Trailer wiring

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Trailer wiring

Postby Hiawatha » Thu Jun 18, 2015 10:54 am

I replaced the tail lights on my trailer the other day , the old ones had had a few too many knocks . The Discovery has a very useful feature that illuminates a trailer symbol on the dash whenever a trailer is connected and the indicators are used . This is a handy check on bulb function and serves to remind you that you do in fact have a trailer hitched to the rear [ an unloaded 6x4 trailer is almost invisible behind the tailgate from the driver's seat ] .
This facility doesn't work with the new lights , they are much the same as the originals , not LED or anything fancy , just straightforward Narva bulb clusters .
What actually activates this light ? I had thought it was some type of earth current sensor , I am at loss to understand why the new lights are acting differently . The wiring is the same as the last , I just hooked up the existing cables . Any thoughts ?
-------- 1952 TED, 1957 FE35 Grey and Gold Deluxe
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Re: Trailer wiring

Postby White Wolf » Thu Jun 18, 2015 11:53 am

The Disco trailer symbol has some sort of load sensor to make it work. My Disco has extra front indicators in the bull bar so the trailer symbol always lights up, unless one of the globes blow.
Narva are generally good quality so I assume the indicator globe are of the correct wattage and therefore will draw the required current to trigger the dash light. I would double check all the indicator lamps on the car, including the side repeaters are working properly because if one of these are out the load even with the trailer lights will be insufficient to activate the dash light. I often check the trailer and car lights are working by activating the key fob. The car must also have a load sensor to check both sides are balanced, one time when discovering one trailer light out I turned the hazard lights on while I investigated the problem, the car had a hissy fit unless all lights were working or no trailer lights were working. Turned out that one of the globes had been shaken out of its socket.

I wonder if Lucas were responsible for inventing the flashing indicator as well as the intermittent windscreen wiper.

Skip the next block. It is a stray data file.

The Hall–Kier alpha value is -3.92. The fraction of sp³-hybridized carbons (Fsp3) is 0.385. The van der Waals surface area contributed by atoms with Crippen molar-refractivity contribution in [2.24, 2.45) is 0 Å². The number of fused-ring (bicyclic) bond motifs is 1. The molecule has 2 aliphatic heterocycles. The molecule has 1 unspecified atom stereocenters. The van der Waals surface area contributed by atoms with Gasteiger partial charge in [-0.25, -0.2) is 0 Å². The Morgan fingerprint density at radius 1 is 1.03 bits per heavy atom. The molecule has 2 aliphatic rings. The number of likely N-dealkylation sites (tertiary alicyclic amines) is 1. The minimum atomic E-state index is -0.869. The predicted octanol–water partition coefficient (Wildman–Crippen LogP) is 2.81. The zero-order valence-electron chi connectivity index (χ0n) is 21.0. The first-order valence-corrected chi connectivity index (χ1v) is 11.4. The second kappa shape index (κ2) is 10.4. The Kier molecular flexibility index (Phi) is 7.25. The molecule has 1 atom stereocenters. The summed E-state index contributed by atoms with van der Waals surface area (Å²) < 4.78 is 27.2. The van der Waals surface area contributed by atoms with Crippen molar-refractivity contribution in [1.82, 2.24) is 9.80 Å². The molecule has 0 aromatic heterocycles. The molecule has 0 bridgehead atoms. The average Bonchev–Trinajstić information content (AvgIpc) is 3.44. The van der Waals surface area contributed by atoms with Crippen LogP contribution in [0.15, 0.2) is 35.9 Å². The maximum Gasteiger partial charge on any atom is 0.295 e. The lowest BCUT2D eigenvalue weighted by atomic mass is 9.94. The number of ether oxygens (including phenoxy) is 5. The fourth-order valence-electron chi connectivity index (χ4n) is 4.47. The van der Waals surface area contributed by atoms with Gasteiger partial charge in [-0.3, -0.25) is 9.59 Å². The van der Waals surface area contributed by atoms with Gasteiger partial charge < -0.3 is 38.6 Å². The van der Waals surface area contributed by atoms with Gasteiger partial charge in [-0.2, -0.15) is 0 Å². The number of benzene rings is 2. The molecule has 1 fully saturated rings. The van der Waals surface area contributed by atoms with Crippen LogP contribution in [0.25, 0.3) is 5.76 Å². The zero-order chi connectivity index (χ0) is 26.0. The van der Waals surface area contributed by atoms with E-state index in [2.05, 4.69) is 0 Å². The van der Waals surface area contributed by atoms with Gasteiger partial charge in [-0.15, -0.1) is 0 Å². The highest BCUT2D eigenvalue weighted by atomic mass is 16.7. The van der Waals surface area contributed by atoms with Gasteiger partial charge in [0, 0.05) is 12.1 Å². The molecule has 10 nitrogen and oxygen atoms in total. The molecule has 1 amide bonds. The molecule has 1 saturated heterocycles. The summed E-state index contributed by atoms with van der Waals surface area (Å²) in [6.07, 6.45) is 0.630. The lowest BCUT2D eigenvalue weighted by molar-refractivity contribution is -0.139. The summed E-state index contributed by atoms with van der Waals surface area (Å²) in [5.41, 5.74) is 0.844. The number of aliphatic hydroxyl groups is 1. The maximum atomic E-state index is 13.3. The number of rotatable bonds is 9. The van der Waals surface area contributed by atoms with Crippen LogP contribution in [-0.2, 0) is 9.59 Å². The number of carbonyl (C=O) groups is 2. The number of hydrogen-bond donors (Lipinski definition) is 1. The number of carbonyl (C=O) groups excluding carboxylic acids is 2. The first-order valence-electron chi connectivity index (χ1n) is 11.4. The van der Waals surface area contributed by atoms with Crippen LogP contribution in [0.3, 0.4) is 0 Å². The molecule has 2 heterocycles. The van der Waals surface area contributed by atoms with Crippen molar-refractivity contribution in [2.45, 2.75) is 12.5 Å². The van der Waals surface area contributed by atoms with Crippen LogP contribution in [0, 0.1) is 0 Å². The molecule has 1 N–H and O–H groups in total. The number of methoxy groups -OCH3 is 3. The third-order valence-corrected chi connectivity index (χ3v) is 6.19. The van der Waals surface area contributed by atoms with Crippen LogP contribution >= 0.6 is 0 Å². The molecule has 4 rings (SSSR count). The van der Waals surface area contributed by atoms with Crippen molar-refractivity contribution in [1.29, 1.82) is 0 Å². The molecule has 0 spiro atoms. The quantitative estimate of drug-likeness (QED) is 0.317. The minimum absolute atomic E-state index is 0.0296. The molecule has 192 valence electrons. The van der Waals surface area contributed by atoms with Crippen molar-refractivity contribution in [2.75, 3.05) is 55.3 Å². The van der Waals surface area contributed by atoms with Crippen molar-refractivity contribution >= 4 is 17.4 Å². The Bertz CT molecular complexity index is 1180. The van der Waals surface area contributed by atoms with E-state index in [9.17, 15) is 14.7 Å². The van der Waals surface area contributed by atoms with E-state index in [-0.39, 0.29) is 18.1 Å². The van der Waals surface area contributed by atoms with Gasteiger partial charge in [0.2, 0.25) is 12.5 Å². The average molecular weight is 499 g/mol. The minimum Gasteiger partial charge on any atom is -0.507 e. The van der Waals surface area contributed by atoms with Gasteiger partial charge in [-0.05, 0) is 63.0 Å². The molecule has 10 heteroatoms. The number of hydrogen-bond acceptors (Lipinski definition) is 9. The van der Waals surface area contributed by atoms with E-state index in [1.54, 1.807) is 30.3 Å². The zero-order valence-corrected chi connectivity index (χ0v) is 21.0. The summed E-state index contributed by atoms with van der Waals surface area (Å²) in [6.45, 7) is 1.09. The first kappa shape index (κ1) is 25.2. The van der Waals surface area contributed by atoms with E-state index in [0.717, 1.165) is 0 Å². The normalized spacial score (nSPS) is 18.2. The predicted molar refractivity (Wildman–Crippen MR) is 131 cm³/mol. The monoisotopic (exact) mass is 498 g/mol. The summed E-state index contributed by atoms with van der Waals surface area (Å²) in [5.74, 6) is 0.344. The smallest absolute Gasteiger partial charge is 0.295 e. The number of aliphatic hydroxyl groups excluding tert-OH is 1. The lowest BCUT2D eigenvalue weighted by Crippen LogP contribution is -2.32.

1950 TEA, 1962 MF35 petrol
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Re: Trailer wiring

Postby Hiawatha » Thu Jun 18, 2015 10:17 pm

White Wolf wrote:I wonder if Lucas were responsible for inventing the flashing indicator as well as the intermittent windscreen wiper.


Their latest innovation is the intermittent headlight circuit ! :) Thanks WW.
It sounds like the wattage of the bulbs and hence the load on the circuit is the trigger [ a hysteresis sensor from memory ] , the bulbs are fairly low power , only ten Watts . I will try some higher wattage bulbs on the indicator circuit today .
-------- 1952 TED, 1957 FE35 Grey and Gold Deluxe
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Re: Trailer wiring

Postby White Wolf » Thu Jun 18, 2015 11:40 pm

I think indicator and brake lights are generally 21 watts.
1950 TEA, 1962 MF35 petrol
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Re: Trailer wiring

Postby Hiawatha » Sat Jun 20, 2015 12:15 pm

21 Watt bulbs in the indicators solved the problem WW. Thank you for the tip . It stands to reason then that if you replaced your extra indicator bulbs with ones of a lower Wattage the trailer indicator may not come on all the time . Or better still use LED replacements that have a much lower current drain and high Lumen output .
-------- 1952 TED, 1957 FE35 Grey and Gold Deluxe
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Re: Trailer wiring

Postby White Wolf » Sat Jun 20, 2015 1:11 pm

Glad you had an easy fix Hiawatha. It is on my to do list to replace the sun damaged bullbar lights with new brighter LED lights. Doing so won't help me if the trailer lights are working as I've already converted them to LED. My tandem trailer has eight tail/marker plus the number plate light, when braking or indicating I could see the side markers were dulling. Replacing all the lights with LEDs and improving the joins in the wiring (i can't believe how slack trailer manufacturers are the wires were just twisted together and wrapped in tape) has fixed the fading lights.
1950 TEA, 1962 MF35 petrol
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